Headquartered in Seymour, Indiana (they have additional service centers in Kentucky, Missouri, Tennessee, and Southwest Indiana, and Northern Indiana and work with clients throughout the United States), Aquatic Control® staff have over 500 years of total experience when it comes to managing lakes and ponds. Their professional staff includes fisheries biologists, factory-trained fountain specialists, and licensed aquatic applicators. Their services include vegetation management plans, treatment programs, fountain/aeration installations, fish population surveys, and lake/pond mapping.
“Golf course superintendents often run into difficulties when it comes to managing nuisance vegetation in their ponds and water features,” says Mathew Johnson, President of Aquatic Control®. “Unfortunately, they often avoid managing them all together. Water features are typically a major component to the landscape of a golf course. And turf crews spend hours maintaining greens, fairways, and tees. Why should the water hazards go unmanaged? It doesn’t make sense and yet many courses spend very little time and resources on this. Often it is a lack of information that is limiting management efforts in this area.”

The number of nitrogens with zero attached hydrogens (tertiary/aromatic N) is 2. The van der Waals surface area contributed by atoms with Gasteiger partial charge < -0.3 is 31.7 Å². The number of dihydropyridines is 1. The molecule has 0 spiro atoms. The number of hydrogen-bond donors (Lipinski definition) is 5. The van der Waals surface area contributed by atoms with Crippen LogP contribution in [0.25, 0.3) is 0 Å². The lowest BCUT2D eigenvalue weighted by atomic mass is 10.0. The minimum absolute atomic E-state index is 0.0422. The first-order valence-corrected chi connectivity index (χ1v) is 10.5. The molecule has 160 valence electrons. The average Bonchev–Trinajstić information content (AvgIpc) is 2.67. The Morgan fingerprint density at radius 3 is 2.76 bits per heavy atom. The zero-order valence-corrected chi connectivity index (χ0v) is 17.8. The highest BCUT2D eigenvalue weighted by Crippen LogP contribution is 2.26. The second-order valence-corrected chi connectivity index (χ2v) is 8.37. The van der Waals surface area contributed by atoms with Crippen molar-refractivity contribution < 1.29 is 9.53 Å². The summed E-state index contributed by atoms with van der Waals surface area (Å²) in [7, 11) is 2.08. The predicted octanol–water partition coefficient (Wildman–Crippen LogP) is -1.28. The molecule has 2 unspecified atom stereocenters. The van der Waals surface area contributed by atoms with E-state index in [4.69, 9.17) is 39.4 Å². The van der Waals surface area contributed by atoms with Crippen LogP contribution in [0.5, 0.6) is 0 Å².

When it comes to neglecting the ponds, Johnson often hears the same “excuse.” “Unfortunately, many people believe that if the ponds are used for watering the golf course, they cannot be treated or it will have adverse effects on the turf. This is not true,” says Johnson. “We have options within our product lines of algaecides, herbicides, lake dyes, and aeration systems do not have adverse effects on turf. Fish and other aquatic life are not adversely affected. It is absolutely possible to treat a water hazard and use that same water for irrigation purposes.”